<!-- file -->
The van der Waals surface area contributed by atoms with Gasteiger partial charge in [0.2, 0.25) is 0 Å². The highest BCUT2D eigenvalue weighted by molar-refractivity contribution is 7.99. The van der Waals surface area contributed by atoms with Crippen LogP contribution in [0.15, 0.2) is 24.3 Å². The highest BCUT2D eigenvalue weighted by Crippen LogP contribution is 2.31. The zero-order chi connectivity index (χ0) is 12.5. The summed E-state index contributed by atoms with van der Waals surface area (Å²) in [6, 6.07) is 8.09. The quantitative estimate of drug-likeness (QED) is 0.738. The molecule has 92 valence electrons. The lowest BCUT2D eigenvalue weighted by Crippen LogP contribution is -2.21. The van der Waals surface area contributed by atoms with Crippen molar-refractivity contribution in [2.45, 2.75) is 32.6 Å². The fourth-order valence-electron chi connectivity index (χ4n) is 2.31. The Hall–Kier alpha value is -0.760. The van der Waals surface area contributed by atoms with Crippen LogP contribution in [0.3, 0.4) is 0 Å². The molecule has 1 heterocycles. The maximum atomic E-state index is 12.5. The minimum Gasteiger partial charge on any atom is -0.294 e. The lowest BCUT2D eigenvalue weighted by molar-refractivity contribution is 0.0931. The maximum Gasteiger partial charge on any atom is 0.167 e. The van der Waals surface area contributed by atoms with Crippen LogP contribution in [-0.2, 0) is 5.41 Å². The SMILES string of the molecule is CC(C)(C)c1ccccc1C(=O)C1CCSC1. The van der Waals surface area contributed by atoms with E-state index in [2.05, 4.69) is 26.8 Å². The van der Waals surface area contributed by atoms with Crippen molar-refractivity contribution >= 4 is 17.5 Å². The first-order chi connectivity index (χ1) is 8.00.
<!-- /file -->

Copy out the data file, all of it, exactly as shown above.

The van der Waals surface area contributed by atoms with Gasteiger partial charge in [0.2, 0.25) is 0 Å². The highest BCUT2D eigenvalue weighted by molar-refractivity contribution is 7.99. The van der Waals surface area contributed by atoms with Crippen LogP contribution in [0.15, 0.2) is 24.3 Å². The highest BCUT2D eigenvalue weighted by Crippen LogP contribution is 2.31. The zero-order chi connectivity index (χ0) is 12.5. The summed E-state index contributed by atoms with van der Waals surface area (Å²) in [6, 6.07) is 8.09. The quantitative estimate of drug-likeness (QED) is 0.738. The molecule has 92 valence electrons. The lowest BCUT2D eigenvalue weighted by Crippen LogP contribution is -2.21. The van der Waals surface area contributed by atoms with Crippen molar-refractivity contribution in [2.45, 2.75) is 32.6 Å². The fourth-order valence-electron chi connectivity index (χ4n) is 2.31. The Hall–Kier alpha value is -0.760. The van der Waals surface area contributed by atoms with Crippen LogP contribution in [0.3, 0.4) is 0 Å². The molecule has 1 heterocycles. The maximum atomic E-state index is 12.5. The minimum Gasteiger partial charge on any atom is -0.294 e. The lowest BCUT2D eigenvalue weighted by molar-refractivity contribution is 0.0931. The maximum Gasteiger partial charge on any atom is 0.167 e. The van der Waals surface area contributed by atoms with Crippen LogP contribution in [-0.2, 0) is 5.41 Å². The SMILES string of the molecule is CC(C)(C)c1ccccc1C(=O)C1CCSC1. The van der Waals surface area contributed by atoms with E-state index in [2.05, 4.69) is 26.8 Å². The van der Waals surface area contributed by atoms with Crippen molar-refractivity contribution >= 4 is 17.5 Å². The first-order chi connectivity index (χ1) is 8.00.